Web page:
A Malaysian jetliner shot from the sky by what U.S. intelligence officials believe was a surface-to-air missile scattered wreckage and bodies across the Ukrainian countryside, leaving investigators scrambling Friday to figure out how that could have happened.
Rescue workers, policemen and even off-duty coal miners were combing a sprawling area in eastern Ukraine near the Russian border where the Malaysian plane ended up in burning pieces Thursday, killing all 298 aboard.
For the second time in five months, a Malaysia Airlines plane filled with international passengers and crew did not reach its destination _ an unthinkable coincidence.
The cause of Thursday's crash was not immediately clear but the area has seen heavy fighting recently between government troops and pro-Russia separatists, with the rebels bragging about shooting down two Ukrainian military jets in the region Wednesday, just a day earlier.
Ukraine accused the rebels of shooting down the Malaysia Airways plane. The rebels denied it. Russian President Vladimir Putin blamed Ukraine for the downing, saying it was responsible for the unrest in its Russian-speaking eastern regions _ but did not accuse Ukraine of shooting the plane down and not address the key question of whether Russia itself gave the rebels such a powerful missile.
Ukraine and the West have accused Russia of supporting the rebels, a charge that Moscow denies.
American intelligence authorities said a surface-to-air missile brought the plane down but were still working on who fired it.
Ukrainian President Petro Poroshenko called it an ``act of terrorism'' and demanded an international investigation. He insisted his forces did not shoot down the plane.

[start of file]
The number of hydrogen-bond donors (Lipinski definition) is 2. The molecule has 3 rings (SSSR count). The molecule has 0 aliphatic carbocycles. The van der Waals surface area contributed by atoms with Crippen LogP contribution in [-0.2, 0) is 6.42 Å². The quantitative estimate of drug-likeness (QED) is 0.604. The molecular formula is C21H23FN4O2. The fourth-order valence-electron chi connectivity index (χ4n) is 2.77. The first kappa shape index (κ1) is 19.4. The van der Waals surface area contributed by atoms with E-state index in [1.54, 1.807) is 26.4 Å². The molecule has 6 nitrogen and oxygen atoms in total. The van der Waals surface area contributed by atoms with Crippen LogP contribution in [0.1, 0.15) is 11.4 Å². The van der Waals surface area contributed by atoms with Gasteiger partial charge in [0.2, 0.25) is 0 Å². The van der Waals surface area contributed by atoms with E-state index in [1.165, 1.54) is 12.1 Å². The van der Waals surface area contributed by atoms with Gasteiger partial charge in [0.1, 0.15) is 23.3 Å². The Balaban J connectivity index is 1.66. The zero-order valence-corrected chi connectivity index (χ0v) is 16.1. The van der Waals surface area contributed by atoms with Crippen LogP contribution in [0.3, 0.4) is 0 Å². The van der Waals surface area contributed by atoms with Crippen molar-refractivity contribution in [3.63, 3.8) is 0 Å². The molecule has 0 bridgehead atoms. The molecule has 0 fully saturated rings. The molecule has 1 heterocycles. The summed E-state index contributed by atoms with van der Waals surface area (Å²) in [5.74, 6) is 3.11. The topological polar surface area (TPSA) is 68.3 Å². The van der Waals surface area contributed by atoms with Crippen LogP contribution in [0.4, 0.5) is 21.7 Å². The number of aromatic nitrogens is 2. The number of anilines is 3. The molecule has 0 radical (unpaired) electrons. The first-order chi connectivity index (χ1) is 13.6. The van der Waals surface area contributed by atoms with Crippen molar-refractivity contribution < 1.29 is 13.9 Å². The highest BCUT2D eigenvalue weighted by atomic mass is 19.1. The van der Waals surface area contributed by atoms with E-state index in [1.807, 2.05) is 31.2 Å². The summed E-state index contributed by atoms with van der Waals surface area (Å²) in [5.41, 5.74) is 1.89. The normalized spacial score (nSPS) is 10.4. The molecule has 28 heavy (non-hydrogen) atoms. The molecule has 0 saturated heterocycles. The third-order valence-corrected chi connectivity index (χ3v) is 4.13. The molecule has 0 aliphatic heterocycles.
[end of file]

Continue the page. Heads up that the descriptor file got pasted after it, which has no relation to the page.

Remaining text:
Amid the tensions, Russia's Federal Aviation Agency said Friday that Russia airlines have suspended transit flights over Ukraine.
The crash site itself was sprawling. Large chunks of the Boeing 777 that bore the airline's red, white and blue markings lay strewn over a field. The cockpit and one turbines lay a kilometre (over a half-mile) apart, and residents said the tail landed about 10 kilometres (6 miles) away, indicating the aircraft most likely broke up before hitting the ground.
Malaysia's prime minister said there was no distress call before the plane went down and that the flight route was declared safe by the International Civil Aviation Organization.
More than half the passengers on board (154) were Dutch citizens, with 43 from Malaysia, including the 15 crew members. Another 27 were Australians, 12 from Indonesia and 1 from Canada. The victims included three infants.
Passengers onthe planeincluded a large contingent of world-renowned AIDS researchers and activists headed to an international AIDS conference in Melbourne, Australia. News of their deaths sparked an outpouring of grief across the global scientific community.
In Kuala Lumpur, several relatives of those aboard the jet came to the international airport. Counsellors were meeting with a few family members in the airport, sealed off from a horde of journalists. One woman emerged in tears.
Ukraine's security services produced what they said were two intercepted telephone conversations that showed rebels were responsible. In the first call, the security services said, rebel commander Igor Bezler tells a Russian military intelligence officer that rebel forces shot down a plane. In the second, two rebel fighters _ one at the crash scene _ say the rocket attack was carried out by insurgents about 25 kilometres (15 miles) north of the site.
Neither recording could be independently verified.